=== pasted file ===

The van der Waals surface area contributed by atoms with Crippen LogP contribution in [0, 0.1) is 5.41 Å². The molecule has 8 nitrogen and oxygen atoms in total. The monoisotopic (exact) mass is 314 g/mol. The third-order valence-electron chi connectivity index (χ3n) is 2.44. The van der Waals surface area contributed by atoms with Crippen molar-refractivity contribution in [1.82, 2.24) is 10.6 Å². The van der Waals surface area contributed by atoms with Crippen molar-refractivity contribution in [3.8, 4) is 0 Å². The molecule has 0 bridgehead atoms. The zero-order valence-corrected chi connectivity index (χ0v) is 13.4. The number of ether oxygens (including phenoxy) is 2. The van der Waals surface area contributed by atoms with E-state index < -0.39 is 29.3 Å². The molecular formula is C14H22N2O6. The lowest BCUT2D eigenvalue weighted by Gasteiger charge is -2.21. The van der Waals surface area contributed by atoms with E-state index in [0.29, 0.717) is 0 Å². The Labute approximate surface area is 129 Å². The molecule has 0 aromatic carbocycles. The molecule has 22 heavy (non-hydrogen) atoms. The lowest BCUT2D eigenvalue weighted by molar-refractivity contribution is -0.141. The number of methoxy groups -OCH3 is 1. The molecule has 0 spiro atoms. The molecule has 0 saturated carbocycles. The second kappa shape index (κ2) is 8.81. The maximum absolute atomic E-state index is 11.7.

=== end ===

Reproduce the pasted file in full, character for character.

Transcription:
The van der Waals surface area contributed by atoms with Crippen LogP contribution in [0, 0.1) is 5.41 Å². The molecule has 8 nitrogen and oxygen atoms in total. The monoisotopic (exact) mass is 314 g/mol. The third-order valence-electron chi connectivity index (χ3n) is 2.44. The van der Waals surface area contributed by atoms with Crippen molar-refractivity contribution in [1.82, 2.24) is 10.6 Å². The van der Waals surface area contributed by atoms with Crippen molar-refractivity contribution in [3.8, 4) is 0 Å². The molecule has 0 bridgehead atoms. The zero-order valence-corrected chi connectivity index (χ0v) is 13.4. The number of ether oxygens (including phenoxy) is 2. The van der Waals surface area contributed by atoms with E-state index < -0.39 is 29.3 Å². The molecular formula is C14H22N2O6. The lowest BCUT2D eigenvalue weighted by Gasteiger charge is -2.21. The van der Waals surface area contributed by atoms with E-state index in [0.29, 0.717) is 0 Å². The Labute approximate surface area is 129 Å². The molecule has 0 aromatic carbocycles. The molecule has 22 heavy (non-hydrogen) atoms. The lowest BCUT2D eigenvalue weighted by molar-refractivity contribution is -0.141. The number of methoxy groups -OCH3 is 1. The molecule has 0 spiro atoms. The molecule has 0 saturated carbocycles. The second kappa shape index (κ2) is 8.81. The maximum absolute atomic E-state index is 11.7.